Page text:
To a greater or lesser extent (corresponding to the continuum from the shocking to the anticipated result), the characteristics common to the three examples above are characteristic of all discoveries from which new sorts of phenomena emerge.  Those characteristics include, the previous awareness of anomaly, the gradual and simultaneous emergence of both observational and conceptual recognition, and the consequent change of paradigm categories and procedures often accompanied by resistance.  There is even evidence that these same characteristics are built into the nature of the perceptual process itself. In a psychological experiment that deserves to be far better known outside the trade, Bruner and Postman asked experimental subjects to identify on short and controlled exposure a series of playing cards.  Many of the cards were normal, but some were made anomalous, eg., a red six of spades and a black four of hearts.  Each experimental run was constituted by the display of a single card to a single subject in a series of gradually increased exposures.  After each exposure the subject was asked what he had seen, and the run was terminated by two successive correct identifications.12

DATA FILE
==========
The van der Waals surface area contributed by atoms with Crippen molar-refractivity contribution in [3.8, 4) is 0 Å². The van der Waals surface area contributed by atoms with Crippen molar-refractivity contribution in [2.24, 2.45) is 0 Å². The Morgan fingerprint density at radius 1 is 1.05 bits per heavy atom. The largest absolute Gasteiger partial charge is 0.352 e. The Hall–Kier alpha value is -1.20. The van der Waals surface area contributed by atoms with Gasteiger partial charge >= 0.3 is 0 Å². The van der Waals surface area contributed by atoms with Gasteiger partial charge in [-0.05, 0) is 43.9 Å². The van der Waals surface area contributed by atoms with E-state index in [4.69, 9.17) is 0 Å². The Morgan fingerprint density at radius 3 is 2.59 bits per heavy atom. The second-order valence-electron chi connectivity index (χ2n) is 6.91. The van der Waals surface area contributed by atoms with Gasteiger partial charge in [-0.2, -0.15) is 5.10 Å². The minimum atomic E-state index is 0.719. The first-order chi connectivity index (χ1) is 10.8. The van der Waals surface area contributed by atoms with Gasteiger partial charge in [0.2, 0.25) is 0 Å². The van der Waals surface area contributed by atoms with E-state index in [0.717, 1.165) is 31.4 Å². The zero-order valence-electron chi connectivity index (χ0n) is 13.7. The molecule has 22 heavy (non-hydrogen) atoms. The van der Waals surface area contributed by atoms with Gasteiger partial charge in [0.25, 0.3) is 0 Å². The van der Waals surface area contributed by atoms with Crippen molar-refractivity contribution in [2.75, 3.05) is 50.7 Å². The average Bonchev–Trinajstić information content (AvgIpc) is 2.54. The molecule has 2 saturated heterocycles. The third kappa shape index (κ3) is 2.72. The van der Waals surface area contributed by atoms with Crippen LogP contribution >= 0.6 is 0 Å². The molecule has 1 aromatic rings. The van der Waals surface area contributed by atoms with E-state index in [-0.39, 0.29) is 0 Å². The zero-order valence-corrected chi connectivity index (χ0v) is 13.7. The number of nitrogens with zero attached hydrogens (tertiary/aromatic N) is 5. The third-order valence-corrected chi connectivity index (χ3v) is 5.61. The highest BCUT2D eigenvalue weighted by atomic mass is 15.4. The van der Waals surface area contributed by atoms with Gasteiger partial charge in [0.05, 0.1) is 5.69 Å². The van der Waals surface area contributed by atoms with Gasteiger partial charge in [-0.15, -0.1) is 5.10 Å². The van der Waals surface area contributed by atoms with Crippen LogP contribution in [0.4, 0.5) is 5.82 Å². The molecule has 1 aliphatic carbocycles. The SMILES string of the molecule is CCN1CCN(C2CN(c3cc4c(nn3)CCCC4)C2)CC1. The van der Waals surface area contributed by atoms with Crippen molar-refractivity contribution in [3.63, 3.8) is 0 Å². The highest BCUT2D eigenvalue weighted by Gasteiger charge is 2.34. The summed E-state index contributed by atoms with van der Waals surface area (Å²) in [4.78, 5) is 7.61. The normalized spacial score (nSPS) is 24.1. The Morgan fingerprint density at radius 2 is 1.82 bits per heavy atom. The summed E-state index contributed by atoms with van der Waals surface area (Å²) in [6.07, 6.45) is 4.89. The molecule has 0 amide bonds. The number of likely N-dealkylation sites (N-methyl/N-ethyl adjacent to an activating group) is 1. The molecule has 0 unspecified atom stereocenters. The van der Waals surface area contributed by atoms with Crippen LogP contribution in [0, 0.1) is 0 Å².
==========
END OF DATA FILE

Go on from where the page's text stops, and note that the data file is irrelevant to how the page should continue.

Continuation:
Even on the shortest exposures many subjects identified most of the cards, and after a small increase all the subjects identified them all.  For the normal cards these identifications were usually correct, but the anomalous cards were almost always identified, without apparent hesitation or puzzlement, as normal.  The black four of hearts might, for example, be identified as the four of either spades or hearts.  Without any awareness of trouble, it was immediately fitted to one of the conceptual categories prepared by prior experience.  One would not even like to say that the subjects had seen something different from what they identified.  With a further increase of exposure to the anomalous cards, subjects did begin to hesitate and to display awareness of anomaly.  Exposed, for example, to the red six of spades, some would say: That's the six of spades, but there's something wrong with it—the black has a red border.  Further increase of exposure resulted in still more hesitation and confusion until finally, and sometimes quite suddenly, most subjects would produce the correct identification without hesitation.  Moreover, after doing this with two or three of the anomalous cards, they would have little further difficulty with the others.  A few subjects, however, were never able to make the requisite adjustment of their categories.  Even at forty times the average exposure required to recognize normal cards for what they were, more than 10 percent of the anomalous cards were not correctly identified.  And the subjects who then failed often experienced acute personal distress.  One of them exclaimed: "I can't make the suit out, whatever it is. It didn't even look like a card that time.  I don't know what color it is now or whether it's a spade or a heart.  I'm not even sure now what a spade looks like. My God!"13  In the next section we shall occasionally see scientists behaving this way too.